The money in your financial accounts represents your children’s education fund and your future retirement. However, when you get a divorce, you will need to divide these assets.
Remember, even if the account doesn’t have your spouse’s name on it, if you acquired the assets inside it during the course of your marriage, you’ll need to divide the account in your divorce. Because your and your family’s future depends on it, you’ll want to handle your financial accounts — including bank accounts, investment accounts and other types of accounts — with care.
Consider the following regarding financial accounts in a divorce
You will want to take the following key points into consideration while dividing assets in your divorce:
- All assets acquired after marriage must be divided: Aside from a few exceptions, like inheritance money that has not been commingled, money earned after marriage must be divided. Even if the IRA only has your name on it, you and your spouse will need to divide it. The same rules apply to 401(k)’s, pensions and even military and government retirement plans.
- You might want to freeze your financial accounts: If your divorce gets contentious and trust between the spouses no longer exists, you’ll want to freeze your financial accounts. This will prevent your spouse from removing assets from financial accounts. Sometimes spouses try to hide assets, spend them or give them away — and you don’t want that to happen.
- You may need to liquidate investments: Certain investments and real estate could be impossible to divide without selling them first. By selling assets, you can convert them to their cash value and divide them appropriately.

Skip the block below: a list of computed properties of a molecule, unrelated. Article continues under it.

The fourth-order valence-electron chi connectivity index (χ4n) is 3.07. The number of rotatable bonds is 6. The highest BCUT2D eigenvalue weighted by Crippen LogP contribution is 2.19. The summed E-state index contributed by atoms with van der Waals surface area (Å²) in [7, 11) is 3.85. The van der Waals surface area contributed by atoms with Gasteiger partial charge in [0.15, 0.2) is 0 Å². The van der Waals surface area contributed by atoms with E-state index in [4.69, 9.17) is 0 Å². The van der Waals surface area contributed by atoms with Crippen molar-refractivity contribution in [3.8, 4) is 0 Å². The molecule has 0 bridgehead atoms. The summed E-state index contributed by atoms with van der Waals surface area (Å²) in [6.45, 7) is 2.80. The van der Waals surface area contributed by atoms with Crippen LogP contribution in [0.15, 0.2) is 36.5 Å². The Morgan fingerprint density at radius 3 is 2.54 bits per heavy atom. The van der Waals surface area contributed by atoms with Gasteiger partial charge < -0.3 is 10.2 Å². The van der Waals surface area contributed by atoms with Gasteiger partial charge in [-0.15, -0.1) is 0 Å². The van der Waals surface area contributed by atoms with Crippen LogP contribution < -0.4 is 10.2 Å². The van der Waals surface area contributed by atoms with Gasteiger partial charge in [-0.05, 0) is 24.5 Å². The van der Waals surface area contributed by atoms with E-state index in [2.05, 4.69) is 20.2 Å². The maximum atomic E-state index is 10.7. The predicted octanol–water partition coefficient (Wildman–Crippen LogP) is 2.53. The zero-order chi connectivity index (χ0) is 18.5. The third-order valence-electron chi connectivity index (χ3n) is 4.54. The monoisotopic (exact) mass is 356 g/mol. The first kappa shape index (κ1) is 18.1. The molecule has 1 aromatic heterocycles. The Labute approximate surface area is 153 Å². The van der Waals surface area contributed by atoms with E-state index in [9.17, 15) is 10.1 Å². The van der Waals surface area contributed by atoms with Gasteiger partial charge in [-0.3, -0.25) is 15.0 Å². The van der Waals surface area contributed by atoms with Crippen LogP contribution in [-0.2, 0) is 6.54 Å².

- Appraisals can help: In some situations, spouses may need to higher a professional to appraise different assets — like art, collectibles, antiques, real estate and businesses — in order to sell and divide them. An appraisal can also allow spouses to divvy up their assets according to their values and what each spouse wants.
- Don’t forget about tax implications: Whenever you divide assets, don’t forget to consider the tax liabilities that the assets carry. Maybe you have a painting that tripled in value and another painting that halved in value. The painting that tripled in value will have capital gains taxes associated with it, which will need to be paid upon the sale of the painting, but the other painting will not.
Know your asset division rights
Spouses should learn as much as they can about their current financial situation. They should also learn about their marital asset division rights. A complete understanding of the law will help spouses ensure that they get a fair shake during their divorce process.